that's also what i had to think of: gabe roth really excels at that vintage/70s sound. his key notion is that '****ty is pretty'.
an immensely interesting article in which he talks about his recording techniques can be found here.

oh, and part one of it is here...
Thanks for posting these... an awesome read.
Old 21st September 2012 | Show parent
  #86
Quote:
Originally Posted by piper ➑️
I spent some time listening really carefully to some 70's music last night, and to me, the biggest single difference is the drum kit, especially the metal parts of it, sound like they speak with a lisp. I suppose that's the transients mentioned up thread. Not one of the 70's recordings I listened to has a clear, sparkly, cymbal (or snare) sound.
Very true. You can barely hear hihats or cymbals and when you do they are very "mid-rangy". Also the kick and snare are mostly dry and tight (short decay).

I love the sound of 70s drums. Those snares.. mmm
Old 21st September 2012 | Show parent
  #87
Lives for gear
 
🎧 10 years
Bitches brew is one of the greatest works with a Rhodes.
Quote:
Originally Posted by ozy ➑️
For once, I will post a dead serious answer:

read THIS:

Bitches Brew: Genesis de la obra maestra de Miles Davis (Spanish Edition): Enrico Merlin,Veniero Rizzardi: 9788499420813: Amazon.com: Books

seriously.

Here's the THOUGHT, ideas, plans, theories of one the best producers of the 70s, a great innovator,

including his diaries,

the machines he used, the orchestration, the human relations
.

This is where many things started.

Read it.

A treasure
Old 21st September 2012
  #88
Lives for gear
 
🎧 10 years
Quote:
Originally Posted by Bob Olhsson ➑️
16 track was brand new. Most artists had been signed based on being able to pull off a stunning 4 or 8 track album in a week or less. Most artists had also been supporting themselves playing music for several years before getting signed and had chops at a level seldom seen today due to that staggering amount of performing experience.

It had almost nothing to do with tape.
This was my first thought.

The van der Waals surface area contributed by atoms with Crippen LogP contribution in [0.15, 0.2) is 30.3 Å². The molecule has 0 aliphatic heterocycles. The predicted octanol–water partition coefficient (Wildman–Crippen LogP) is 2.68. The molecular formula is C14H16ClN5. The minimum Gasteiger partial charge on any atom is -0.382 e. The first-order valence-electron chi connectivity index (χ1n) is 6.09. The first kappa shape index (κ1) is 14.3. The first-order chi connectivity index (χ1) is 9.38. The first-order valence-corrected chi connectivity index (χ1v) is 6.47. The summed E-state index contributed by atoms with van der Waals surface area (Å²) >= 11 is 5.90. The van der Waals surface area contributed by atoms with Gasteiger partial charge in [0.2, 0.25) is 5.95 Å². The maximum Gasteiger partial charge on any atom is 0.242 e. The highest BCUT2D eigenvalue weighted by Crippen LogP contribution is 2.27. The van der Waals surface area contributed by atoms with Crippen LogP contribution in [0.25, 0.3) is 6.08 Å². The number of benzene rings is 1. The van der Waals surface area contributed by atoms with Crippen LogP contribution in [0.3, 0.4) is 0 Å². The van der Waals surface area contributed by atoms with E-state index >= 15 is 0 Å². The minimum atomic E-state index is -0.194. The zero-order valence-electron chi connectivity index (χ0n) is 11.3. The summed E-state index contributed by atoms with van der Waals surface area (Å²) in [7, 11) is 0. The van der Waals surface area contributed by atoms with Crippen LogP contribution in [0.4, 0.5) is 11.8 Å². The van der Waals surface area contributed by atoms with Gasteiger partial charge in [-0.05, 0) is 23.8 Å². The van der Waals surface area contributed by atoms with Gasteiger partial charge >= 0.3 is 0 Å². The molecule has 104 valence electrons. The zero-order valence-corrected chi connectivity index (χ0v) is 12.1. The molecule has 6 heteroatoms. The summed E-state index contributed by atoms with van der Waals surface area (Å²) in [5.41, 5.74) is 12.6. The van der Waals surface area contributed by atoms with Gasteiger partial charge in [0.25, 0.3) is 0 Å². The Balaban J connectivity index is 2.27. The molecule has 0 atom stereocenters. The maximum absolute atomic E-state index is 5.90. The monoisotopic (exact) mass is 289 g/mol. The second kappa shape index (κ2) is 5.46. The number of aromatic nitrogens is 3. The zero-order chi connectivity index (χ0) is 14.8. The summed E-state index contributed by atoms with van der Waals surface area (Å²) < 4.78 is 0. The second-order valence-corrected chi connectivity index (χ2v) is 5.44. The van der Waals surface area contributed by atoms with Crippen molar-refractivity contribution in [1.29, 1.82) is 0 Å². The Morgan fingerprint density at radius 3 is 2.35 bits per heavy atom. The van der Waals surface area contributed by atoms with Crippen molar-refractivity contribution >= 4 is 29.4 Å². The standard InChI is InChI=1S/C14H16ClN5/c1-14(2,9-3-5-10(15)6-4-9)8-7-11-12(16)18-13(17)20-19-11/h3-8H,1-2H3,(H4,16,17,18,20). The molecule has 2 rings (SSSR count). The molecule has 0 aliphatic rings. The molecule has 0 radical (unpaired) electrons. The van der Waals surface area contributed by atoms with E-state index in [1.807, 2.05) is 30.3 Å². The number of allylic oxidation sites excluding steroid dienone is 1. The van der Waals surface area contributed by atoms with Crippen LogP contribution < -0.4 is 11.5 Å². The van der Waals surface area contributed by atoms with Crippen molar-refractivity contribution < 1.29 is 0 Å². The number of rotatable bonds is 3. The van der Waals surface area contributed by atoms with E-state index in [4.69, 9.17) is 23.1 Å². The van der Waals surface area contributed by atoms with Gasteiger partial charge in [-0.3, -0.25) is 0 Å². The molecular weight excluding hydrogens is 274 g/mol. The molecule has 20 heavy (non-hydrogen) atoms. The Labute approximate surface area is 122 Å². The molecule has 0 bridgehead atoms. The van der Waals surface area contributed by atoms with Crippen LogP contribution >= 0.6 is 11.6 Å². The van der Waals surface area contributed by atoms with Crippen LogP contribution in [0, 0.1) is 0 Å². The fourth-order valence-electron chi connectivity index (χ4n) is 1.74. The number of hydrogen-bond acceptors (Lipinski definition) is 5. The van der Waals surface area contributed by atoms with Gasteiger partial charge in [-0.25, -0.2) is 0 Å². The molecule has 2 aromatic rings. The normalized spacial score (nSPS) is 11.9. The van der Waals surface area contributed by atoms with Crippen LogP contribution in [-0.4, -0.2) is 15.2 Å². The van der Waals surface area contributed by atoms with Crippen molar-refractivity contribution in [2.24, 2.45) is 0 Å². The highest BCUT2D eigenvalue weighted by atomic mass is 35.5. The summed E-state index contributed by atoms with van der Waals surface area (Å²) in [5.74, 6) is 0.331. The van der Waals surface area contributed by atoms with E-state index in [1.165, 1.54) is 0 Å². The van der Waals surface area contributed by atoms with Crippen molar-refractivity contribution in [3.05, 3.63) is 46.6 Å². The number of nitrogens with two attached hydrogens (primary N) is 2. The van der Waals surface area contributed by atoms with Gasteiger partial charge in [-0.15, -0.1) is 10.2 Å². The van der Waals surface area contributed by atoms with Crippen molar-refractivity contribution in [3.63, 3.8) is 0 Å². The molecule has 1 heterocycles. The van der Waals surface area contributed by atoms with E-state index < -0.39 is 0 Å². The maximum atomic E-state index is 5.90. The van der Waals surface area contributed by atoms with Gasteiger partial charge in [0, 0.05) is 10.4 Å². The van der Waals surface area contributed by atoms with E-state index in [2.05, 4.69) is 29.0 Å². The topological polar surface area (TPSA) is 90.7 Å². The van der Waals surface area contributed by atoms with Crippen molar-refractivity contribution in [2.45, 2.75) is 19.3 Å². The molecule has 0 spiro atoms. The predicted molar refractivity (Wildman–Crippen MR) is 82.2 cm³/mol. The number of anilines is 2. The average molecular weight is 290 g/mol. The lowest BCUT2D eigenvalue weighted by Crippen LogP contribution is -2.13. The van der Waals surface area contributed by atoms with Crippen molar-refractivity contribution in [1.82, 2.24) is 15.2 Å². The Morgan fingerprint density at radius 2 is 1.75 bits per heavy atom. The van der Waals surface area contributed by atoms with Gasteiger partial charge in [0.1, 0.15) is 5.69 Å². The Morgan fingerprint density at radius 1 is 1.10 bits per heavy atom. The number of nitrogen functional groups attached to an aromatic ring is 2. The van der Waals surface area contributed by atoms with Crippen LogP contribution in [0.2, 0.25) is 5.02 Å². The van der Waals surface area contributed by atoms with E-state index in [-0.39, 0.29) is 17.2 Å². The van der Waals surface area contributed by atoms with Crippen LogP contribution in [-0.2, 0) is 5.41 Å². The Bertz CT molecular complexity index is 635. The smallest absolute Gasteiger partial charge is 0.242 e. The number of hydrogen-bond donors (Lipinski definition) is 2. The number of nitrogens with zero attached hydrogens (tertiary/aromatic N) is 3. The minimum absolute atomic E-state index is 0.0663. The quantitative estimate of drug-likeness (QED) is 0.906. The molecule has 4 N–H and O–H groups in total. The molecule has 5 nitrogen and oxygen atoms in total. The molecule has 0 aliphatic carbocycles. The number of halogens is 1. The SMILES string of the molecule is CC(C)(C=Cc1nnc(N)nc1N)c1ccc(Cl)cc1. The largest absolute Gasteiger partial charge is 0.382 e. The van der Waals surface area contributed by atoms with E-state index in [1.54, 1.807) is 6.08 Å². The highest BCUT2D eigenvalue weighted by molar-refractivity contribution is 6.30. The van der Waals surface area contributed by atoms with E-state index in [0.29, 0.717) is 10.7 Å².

They nailed their performance because they were used to playing, not just dropping by the studio for a 45 minute session to lay down some riffs.
Old 21st September 2012 | Show parent
  #89
Lives for gear
 
🎧 10 years
I am sure it has been mentioned aready but the noise floor and bandwidth of recording gear is a lot differant now. I have an old 8 channel mixer from 1982 and when I record my DRM MK II through it it comes out sounding like an old recording. The mids get smeared, the bass gets grainy and the highs are rounded off. Every input on the board is transformer coupled as are the outputs. It has a vinyl like quality to the sound.
Old 21st September 2012 | Show parent
  #90
ozy
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ozy's Avatar
 
🎧 5 years
Quote:
Originally Posted by Bob Olhsson ➑️
there was also an abundance of live gigs people could earn a living from while one honed one's chops.
+1


Quote:
Originally Posted by Bob Olhsson ➑️
what musicians get paid is the elephant in the room.
not sure about how this really works (I am not a pro musician, just a good amateur, paying for music with his "real" job. "Gig at a loss, who cares as far as I've fun...").

It is probably true that the struggling newcomer earns less today,

but I think that Roger Waters in the 70s (to mention a smart manager of himself AND a legendary musician) never earned as much as Shakira (he may probably have totaled more in the decades, he has more franchising value than the Pope, but I am just thinking of PF records and gigs at the time now)

top musician of the 70s --> less paid than ---> top musician today

rank-and-file musician of the 70s --> more paid than ---> same musician today


Is that true? (By "true" I don't mean "believable", or "easy to accept", or "good". I mean "real").

So, is it a case of "concentration of wealth"?

That would also entail:

since most of the money is made "at the very top",

production is more important because corporate strategy, image, standardization, ready-for-the-media optimization matter most


Serious, insider, analysis would be welcome.